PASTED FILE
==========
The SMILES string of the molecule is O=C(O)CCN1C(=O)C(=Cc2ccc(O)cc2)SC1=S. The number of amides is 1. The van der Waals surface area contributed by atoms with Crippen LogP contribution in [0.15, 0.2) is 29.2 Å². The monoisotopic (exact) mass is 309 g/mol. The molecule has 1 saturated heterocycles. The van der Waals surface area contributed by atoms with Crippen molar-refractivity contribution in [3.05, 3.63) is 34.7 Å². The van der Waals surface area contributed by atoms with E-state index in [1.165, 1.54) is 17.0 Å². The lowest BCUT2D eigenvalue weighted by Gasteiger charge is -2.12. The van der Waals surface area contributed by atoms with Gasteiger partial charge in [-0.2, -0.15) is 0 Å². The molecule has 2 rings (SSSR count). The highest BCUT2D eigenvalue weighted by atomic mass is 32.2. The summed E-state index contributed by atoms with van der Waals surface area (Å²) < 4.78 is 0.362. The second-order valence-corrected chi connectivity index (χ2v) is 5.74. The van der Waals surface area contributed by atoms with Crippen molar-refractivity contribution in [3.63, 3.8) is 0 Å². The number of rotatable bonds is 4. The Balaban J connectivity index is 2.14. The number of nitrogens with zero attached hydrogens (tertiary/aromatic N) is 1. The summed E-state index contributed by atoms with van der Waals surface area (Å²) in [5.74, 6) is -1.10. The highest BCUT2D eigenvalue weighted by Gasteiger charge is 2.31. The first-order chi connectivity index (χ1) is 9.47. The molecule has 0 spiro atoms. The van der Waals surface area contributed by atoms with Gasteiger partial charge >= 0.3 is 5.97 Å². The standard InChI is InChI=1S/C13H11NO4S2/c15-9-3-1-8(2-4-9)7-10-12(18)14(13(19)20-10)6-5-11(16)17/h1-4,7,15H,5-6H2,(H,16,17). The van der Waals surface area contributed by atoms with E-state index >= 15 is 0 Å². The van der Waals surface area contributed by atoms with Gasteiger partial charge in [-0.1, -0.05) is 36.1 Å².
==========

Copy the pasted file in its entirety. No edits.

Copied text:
The SMILES string of the molecule is O=C(O)CCN1C(=O)C(=Cc2ccc(O)cc2)SC1=S. The number of amides is 1. The van der Waals surface area contributed by atoms with Crippen LogP contribution in [0.15, 0.2) is 29.2 Å². The monoisotopic (exact) mass is 309 g/mol. The molecule has 1 saturated heterocycles. The van der Waals surface area contributed by atoms with Crippen molar-refractivity contribution in [3.05, 3.63) is 34.7 Å². The van der Waals surface area contributed by atoms with E-state index in [1.165, 1.54) is 17.0 Å². The lowest BCUT2D eigenvalue weighted by Gasteiger charge is -2.12. The van der Waals surface area contributed by atoms with Gasteiger partial charge in [-0.2, -0.15) is 0 Å². The molecule has 2 rings (SSSR count). The highest BCUT2D eigenvalue weighted by atomic mass is 32.2. The summed E-state index contributed by atoms with van der Waals surface area (Å²) < 4.78 is 0.362. The second-order valence-corrected chi connectivity index (χ2v) is 5.74. The van der Waals surface area contributed by atoms with Crippen molar-refractivity contribution in [3.63, 3.8) is 0 Å². The number of rotatable bonds is 4. The Balaban J connectivity index is 2.14. The number of nitrogens with zero attached hydrogens (tertiary/aromatic N) is 1. The summed E-state index contributed by atoms with van der Waals surface area (Å²) in [5.74, 6) is -1.10. The highest BCUT2D eigenvalue weighted by Gasteiger charge is 2.31. The first-order chi connectivity index (χ1) is 9.47. The molecule has 0 spiro atoms. The van der Waals surface area contributed by atoms with Gasteiger partial charge >= 0.3 is 5.97 Å². The standard InChI is InChI=1S/C13H11NO4S2/c15-9-3-1-8(2-4-9)7-10-12(18)14(13(19)20-10)6-5-11(16)17/h1-4,7,15H,5-6H2,(H,16,17). The van der Waals surface area contributed by atoms with E-state index >= 15 is 0 Å². The van der Waals surface area contributed by atoms with Gasteiger partial charge in [-0.1, -0.05) is 36.1 Å².